While the impact of COVID-19 continues to disrupt our lives; I think one of the most profound nuances for many of us has been the shift from boardrooms and meeting rooms to our dining rooms and makeshift offices.
As businesses around the country plan for the reopening of the economy and figure out how they’ll need to adapt their office structure and ways of working, for employees who have now been working remotely, the blurring of work and home life is more than just a temporary side effect.
The office-to-home transitions have resulted in people sharing more of their lives than they might ever have before. You may have found yourself and your colleagues breaking down emotional barriers, giving each other a real glimpse into who you are once you leave the office—a side you may have never shared prior.
This is especially true for parents who are trying to balance the demands of their jobs with the newfound responsibility of helping to home school their children.
Recently, one of my clients was telling me about a conference call with one of their employees that got interrupted by the employee’s young child needing their attention. While the employee apologized profusely, my client was really struck by this apology. He considered himself a people-minded leader, so was surprised to find his employee somewhat fearful of interrupting the meeting to help his child. My client vowed to speak with his team the next day, to check in about how they were managing, and that interruptions in meetings right now were not only ok, but expected.
What I’m seeing more than ever is that embedded in the hardships of this lockdown there is a silver lining that can be applied in the impending “future of work.”
With this direct line of sight into each other’s lives, we’ve been building our empathy muscle. Which I view as one of the most highly effective leadership traits – especially in periods of uncertainty. If you can put yourself in your employees’ metaphorical shoes, you will be better able to communicate messages that land, motivate them in meaningful ways, and address issues that may be hiding beneath the surface.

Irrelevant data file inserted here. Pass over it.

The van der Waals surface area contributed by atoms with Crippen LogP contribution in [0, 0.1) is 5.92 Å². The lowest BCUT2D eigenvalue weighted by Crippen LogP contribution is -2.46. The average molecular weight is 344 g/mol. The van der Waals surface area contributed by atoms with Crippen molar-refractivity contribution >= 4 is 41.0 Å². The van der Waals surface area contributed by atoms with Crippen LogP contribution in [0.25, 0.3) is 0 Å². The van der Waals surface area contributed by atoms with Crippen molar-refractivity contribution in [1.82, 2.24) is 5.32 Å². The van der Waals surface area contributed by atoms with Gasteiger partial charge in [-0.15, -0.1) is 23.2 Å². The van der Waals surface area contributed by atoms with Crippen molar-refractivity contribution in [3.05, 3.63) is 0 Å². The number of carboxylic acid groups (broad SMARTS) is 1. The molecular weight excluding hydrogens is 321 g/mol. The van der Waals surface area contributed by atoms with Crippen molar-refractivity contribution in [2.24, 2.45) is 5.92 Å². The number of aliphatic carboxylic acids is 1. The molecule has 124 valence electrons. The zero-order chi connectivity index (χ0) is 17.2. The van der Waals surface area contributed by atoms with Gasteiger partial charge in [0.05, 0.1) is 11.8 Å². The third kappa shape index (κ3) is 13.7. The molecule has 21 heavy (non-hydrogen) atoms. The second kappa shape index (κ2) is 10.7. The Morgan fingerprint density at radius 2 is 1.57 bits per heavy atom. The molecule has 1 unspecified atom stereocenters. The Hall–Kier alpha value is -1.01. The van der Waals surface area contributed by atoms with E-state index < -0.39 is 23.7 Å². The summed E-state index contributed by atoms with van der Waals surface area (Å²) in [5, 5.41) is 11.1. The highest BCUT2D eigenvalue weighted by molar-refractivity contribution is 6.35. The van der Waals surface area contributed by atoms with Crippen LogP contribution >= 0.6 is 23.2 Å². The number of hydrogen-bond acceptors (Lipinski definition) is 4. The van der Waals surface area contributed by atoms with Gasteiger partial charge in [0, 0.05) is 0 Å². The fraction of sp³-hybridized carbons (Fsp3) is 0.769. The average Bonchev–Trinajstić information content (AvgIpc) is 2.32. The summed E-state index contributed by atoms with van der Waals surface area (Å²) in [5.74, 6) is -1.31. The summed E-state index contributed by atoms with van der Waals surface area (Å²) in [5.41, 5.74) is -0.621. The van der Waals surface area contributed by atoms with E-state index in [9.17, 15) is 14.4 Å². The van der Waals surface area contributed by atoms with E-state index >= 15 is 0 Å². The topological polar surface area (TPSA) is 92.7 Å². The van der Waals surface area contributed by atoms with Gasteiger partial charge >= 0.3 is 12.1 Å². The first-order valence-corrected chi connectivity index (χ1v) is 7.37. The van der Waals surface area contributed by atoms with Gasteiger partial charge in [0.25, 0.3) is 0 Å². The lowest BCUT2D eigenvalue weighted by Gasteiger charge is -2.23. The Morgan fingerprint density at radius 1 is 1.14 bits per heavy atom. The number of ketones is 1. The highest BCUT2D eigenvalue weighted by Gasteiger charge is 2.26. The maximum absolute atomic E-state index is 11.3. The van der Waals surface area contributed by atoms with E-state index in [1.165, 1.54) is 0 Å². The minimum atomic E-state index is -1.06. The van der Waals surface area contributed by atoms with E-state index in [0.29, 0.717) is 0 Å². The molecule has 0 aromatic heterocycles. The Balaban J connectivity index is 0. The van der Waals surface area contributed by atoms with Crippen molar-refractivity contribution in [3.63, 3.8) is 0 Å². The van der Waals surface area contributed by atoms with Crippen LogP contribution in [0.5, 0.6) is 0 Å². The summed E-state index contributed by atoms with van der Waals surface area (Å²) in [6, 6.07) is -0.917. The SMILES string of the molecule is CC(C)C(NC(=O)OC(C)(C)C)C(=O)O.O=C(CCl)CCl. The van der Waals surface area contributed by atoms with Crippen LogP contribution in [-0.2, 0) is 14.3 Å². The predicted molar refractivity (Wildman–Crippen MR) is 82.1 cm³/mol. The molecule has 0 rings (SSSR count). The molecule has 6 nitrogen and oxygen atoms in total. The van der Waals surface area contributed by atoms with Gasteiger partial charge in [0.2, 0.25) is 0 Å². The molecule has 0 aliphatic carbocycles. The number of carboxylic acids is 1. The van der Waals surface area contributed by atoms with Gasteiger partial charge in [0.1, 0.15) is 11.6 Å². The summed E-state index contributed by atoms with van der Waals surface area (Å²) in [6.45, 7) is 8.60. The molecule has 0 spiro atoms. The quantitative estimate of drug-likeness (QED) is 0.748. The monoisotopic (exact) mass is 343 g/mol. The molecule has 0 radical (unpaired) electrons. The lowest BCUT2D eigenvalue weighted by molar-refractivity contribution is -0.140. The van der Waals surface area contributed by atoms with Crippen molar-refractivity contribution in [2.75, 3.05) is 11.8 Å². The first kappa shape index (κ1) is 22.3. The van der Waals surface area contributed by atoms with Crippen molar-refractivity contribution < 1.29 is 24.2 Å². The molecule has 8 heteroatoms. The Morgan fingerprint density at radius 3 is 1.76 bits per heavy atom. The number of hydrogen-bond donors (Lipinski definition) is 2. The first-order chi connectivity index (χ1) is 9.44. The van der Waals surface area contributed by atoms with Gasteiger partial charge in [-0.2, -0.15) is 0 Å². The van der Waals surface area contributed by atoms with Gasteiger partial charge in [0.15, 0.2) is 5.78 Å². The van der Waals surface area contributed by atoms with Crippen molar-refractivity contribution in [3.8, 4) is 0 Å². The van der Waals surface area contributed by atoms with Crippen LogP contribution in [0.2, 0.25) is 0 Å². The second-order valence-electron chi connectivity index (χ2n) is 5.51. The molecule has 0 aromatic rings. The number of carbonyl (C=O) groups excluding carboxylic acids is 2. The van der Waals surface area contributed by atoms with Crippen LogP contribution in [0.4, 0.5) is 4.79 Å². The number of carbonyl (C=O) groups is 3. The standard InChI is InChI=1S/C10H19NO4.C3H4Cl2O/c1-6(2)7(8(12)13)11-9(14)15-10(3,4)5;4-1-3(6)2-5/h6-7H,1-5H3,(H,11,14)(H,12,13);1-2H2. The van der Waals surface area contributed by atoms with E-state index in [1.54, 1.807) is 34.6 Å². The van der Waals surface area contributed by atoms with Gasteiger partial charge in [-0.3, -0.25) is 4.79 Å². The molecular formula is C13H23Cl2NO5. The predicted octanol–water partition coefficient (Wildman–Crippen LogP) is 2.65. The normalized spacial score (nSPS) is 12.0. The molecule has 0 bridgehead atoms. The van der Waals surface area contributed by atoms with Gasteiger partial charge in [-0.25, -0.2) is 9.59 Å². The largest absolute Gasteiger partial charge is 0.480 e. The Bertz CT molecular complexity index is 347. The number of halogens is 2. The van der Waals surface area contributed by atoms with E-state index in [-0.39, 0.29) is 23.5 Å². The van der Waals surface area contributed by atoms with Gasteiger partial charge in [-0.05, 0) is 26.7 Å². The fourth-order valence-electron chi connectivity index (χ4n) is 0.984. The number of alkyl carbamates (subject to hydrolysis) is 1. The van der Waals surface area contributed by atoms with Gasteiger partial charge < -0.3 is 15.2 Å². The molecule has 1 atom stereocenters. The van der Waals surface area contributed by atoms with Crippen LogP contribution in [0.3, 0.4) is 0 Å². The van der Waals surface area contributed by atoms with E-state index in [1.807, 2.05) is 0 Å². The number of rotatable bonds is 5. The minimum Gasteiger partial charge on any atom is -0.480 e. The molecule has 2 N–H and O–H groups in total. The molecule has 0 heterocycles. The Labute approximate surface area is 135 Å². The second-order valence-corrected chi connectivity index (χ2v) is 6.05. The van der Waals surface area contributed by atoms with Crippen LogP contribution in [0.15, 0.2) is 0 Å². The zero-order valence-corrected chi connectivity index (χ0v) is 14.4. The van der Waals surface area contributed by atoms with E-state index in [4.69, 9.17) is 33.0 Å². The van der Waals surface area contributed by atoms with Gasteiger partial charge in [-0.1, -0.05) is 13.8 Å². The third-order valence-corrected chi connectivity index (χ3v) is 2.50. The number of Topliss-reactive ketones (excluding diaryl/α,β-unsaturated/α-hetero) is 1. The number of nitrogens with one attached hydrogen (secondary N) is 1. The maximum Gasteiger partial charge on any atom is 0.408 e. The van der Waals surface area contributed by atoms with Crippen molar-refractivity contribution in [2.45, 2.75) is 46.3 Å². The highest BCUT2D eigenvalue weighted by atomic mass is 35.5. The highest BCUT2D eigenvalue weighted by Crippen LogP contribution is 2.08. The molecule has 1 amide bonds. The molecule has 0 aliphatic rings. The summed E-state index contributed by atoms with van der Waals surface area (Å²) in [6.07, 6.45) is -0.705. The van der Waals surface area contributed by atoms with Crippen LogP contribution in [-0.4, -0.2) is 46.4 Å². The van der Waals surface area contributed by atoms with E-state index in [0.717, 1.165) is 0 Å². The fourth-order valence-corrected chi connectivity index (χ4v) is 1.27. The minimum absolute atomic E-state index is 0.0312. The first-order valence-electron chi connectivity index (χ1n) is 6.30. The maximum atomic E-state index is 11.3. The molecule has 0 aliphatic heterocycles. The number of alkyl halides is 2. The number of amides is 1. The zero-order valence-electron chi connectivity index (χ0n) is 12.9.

Of course, business leaders will always have an obligation to focus on the bottom line, and the good news is, empathy and the bottom line aren’t mutually inclusive. In fact, they go hand in hand.
Embedding psychological health and safety
Research shows that leaders and businesses who prioritize and embed psychological health and safety have healthier profit margins.
Two ways to address psychological health and safety as you contemplate the return to work is to focus on providing psychological support to your colleagues and team members, and being mindful of the organizational culture.
Psychological support can be as simple as checking in
Psychological support might sound like an intimidating term. But it is simply demonstrating to colleagues and employees that you care about them personally, and that you are willing to create an environment where it is safe for them to discuss challenges they may be facing – be it work or nonwork-related challenges.
You’ve likely strengthened your empathy muscle since the onset of social distancing. How can you intentionally continue to stretch that muscle as you return to the physical office environment? Perhaps it’s continuing to have quick daily or weekly check-in’s, or creating more space for an open dialogue with your team where people can bring forward challenges.
The post-pandemic return to work is also a great time to reconsider your organization’s culture and team dynamics. Ask your teams what has been working better as a result of remote work and discuss how some of those learnings can be applied upon returning to work. We know the return to work won’t be a return to “normal” so you can use this transition as an opportunity to speak with your team about how you work together and get intentional about what you’d like to continue or change.
Finally, it’s also important for you as a leader to model self-care while supporting and responding to your employees’ needs during the pandemic. On an airplane, passengers are told to put on their oxygen masks before helping others with theirs. The same is true here.
Modeling healthy habits requires you to show, through your own behaviors and actions, how you’re integrating work-life obligations and engaging in self-care during a crisis.
How are you responding to stress? How do you keep balance between work and personal time? Simply put, don’t forget about yourself. Your team will notice and take their cues from you.